Back At the Helm
A Chat With Colliers International’s Michael Cohen
After stepping back from his role at Colliers International’s New York Tri-State Region for
several years due to personal matters, Michael Cohen is back at the helm. Effective January
1, 2012, Cohen officially resumed his role as president of the office. Real Estate Forum’s
Carl Gaines caught up with Cohen recently to find out where he hopes to take the firm in the
future. Baseball metaphors abounded.
REAL ESTATE FORUM: What do you
focus on here?
MICHAEL COHEN: I’m a classic player
coach, which means that I have client
responsibility as well as administrative
responsibility. Like any other executive, it
means I have to surround myself with great,
qualified people to assist in both spheres.
Fortunately I have a great COO, Joe Caridi,
who helps me in running the company.
Insofar as managing
clients’ business, I
have the 120
68 REAL ESTATE FORUM FEBRUARY 2012
area to pick and choose from to assist me
on assignments. There are a lot of great
people here and I get to work with them
all. Some firms have teams and silos. Here,
we are the antithesis of that structure.
FORUM: You all did a lot of hiring last
year. Were most of them senior positions?
COHEN: No, and that’s the point. Our
strategy is to build for the future. We are
in this business for the long term and have
a cadre of senior people who each have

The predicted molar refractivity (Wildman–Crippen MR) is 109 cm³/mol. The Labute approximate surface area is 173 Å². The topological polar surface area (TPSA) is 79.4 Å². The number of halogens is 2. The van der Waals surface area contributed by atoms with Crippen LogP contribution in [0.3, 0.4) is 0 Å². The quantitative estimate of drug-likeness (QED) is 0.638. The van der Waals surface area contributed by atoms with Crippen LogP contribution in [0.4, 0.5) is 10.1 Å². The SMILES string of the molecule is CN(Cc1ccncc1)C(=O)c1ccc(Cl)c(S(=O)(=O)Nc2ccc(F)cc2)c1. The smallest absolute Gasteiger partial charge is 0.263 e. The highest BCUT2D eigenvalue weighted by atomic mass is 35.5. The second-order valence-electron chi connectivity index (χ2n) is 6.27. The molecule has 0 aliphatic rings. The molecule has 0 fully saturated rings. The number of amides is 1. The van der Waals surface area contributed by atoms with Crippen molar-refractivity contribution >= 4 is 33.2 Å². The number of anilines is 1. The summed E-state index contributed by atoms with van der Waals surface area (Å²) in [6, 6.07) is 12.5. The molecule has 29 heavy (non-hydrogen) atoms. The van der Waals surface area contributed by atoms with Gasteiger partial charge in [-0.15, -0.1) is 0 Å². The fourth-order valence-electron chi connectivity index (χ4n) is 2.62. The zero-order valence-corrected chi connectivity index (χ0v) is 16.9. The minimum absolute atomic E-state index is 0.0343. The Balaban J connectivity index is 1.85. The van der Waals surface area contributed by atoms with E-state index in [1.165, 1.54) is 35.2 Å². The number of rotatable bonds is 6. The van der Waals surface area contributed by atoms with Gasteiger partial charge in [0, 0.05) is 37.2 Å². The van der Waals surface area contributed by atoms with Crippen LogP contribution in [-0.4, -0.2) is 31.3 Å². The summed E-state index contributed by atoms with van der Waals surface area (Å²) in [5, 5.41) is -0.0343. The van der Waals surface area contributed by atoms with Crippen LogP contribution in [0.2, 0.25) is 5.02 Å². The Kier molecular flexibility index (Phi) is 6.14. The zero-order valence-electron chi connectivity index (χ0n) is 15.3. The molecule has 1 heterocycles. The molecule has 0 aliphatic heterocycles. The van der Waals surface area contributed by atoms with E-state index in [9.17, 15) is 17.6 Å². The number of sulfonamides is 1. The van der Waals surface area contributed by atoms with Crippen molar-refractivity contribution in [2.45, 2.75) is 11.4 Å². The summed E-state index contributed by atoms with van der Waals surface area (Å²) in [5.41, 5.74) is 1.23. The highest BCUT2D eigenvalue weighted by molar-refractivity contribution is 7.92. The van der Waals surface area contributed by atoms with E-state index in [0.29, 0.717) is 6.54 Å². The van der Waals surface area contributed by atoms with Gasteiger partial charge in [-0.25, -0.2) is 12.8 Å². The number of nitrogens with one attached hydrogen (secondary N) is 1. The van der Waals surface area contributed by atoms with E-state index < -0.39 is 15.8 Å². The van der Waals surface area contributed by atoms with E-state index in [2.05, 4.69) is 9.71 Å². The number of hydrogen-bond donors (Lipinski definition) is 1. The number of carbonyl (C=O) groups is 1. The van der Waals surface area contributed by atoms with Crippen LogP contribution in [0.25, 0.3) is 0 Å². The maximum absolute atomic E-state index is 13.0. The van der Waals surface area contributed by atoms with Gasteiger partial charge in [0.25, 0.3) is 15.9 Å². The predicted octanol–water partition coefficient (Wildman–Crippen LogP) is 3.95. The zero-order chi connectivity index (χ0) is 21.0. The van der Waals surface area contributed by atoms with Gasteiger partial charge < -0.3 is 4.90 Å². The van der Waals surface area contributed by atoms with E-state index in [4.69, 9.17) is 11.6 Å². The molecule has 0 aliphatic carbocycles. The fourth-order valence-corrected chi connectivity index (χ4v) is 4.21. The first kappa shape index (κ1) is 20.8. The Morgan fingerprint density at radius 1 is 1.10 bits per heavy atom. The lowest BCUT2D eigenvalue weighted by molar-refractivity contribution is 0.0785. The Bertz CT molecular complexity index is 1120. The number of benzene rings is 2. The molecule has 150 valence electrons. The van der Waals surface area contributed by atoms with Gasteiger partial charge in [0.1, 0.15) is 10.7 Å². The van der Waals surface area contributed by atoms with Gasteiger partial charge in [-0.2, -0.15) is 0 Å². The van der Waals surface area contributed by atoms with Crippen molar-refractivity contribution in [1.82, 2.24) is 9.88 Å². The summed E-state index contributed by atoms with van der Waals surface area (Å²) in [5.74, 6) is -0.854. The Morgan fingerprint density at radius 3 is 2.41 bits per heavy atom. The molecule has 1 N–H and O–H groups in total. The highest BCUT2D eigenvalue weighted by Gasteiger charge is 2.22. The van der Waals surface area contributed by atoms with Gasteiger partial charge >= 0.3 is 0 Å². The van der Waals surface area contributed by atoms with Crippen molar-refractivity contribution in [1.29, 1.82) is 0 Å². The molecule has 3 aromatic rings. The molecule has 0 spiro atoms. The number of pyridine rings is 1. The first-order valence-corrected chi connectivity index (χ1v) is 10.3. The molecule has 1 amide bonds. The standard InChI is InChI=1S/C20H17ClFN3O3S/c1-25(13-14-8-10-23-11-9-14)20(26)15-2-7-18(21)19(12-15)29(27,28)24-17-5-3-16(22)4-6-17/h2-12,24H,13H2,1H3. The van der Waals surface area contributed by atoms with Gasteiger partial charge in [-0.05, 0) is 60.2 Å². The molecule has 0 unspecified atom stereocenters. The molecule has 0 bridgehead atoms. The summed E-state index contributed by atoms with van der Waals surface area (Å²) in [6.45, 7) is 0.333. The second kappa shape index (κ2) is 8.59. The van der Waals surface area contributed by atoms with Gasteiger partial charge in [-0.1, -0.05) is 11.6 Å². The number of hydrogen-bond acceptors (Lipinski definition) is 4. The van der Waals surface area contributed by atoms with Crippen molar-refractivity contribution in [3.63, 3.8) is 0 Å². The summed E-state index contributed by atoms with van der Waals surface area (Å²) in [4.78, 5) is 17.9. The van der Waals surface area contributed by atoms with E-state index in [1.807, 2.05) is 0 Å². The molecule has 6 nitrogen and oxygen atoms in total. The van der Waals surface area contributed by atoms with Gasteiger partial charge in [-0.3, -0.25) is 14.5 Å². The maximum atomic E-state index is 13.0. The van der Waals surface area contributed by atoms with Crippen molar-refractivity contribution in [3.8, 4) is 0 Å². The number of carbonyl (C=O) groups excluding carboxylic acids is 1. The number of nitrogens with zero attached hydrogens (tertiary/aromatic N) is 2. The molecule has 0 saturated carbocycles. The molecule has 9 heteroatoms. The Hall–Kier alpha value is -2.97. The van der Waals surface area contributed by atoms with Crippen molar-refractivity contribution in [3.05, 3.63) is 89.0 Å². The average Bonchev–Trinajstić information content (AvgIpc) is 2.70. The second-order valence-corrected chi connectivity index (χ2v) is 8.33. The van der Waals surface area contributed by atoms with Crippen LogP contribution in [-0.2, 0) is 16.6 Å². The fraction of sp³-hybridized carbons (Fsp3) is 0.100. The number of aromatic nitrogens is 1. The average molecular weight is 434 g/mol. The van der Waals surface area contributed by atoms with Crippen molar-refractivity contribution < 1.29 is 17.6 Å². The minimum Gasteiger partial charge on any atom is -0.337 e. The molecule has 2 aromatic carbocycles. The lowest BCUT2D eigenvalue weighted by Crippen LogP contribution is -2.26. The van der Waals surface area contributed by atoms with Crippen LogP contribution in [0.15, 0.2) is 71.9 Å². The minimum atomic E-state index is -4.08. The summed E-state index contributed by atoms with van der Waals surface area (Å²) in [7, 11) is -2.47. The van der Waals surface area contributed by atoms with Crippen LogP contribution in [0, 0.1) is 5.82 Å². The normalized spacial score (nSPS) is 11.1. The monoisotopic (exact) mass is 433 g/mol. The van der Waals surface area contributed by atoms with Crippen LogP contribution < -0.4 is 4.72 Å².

20 and 30 years in the business. But what
is elusive in the business today, what you
need to do the same as you would if you
were managing a ball team, is to build for
the next generation.
Since the beginning of 2011, we’ve hired
22 brokers throughout the tri-state region.
They span a range of specialties, including
Robert Corbi, Jason Lund, John Cahill
and Frank Lopriore, who are all on the
leasing side; Andrew Simon, who handles
both leasing and investment sales; and Jeff
Oram, who is purely investment sales.
FORUM: Have you noticed any substantial changes in the market since returning
to the company?
COHEN: For the first half of last year, the
market appeared to be undergoing the classic New York City recovery. I thought, “I’ve
seen this movie before and I know what’s
going to happen.” I advised my clients
accordingly and we even started to look at
some new investments because we were in
the first inning of a recovery and by the
third or fourth inning, everybody would
be piling on, so the early mover advantage
would be lost.
FORUM: In what areas of the city do you
see the most opportunity?
COHEN: I think Lower Manhattan is to
Manhattan what Midtown South was in
the 1980s and ’90s. It’s the logical overflow
market for tenants that don’t want to leave
the city. They want to stay on the subway
line and be in a conventional high-rise
building, but can’t afford to be in Midtown
or Midtown South.
FORUM: How does the Tri-State group
fit in with Colliers International’s overall
COHEN: We’re looking to the Colliers
brand and resources to grow our market
share in New York. Depending on what
measure you use, Colliers is the third or
fourth largest firm on the globe. I want
to see this office become one of the top
three or four in New York, and we have
some fierce competition to get there.
We’re a service company, so it’s all about
people. One of the advantages of being a
Colliers office is the terrific global reach
they have both in terms of clientele, which
they service around the world, or other
markets around the country that we can
migrate into New York. They also have
a great toolbox of service lines and
expertise and personnel who roam
the globe looking for opportuni-
ties to help the regional offices
expand their market share. ◆
Photo: Carl Gaines
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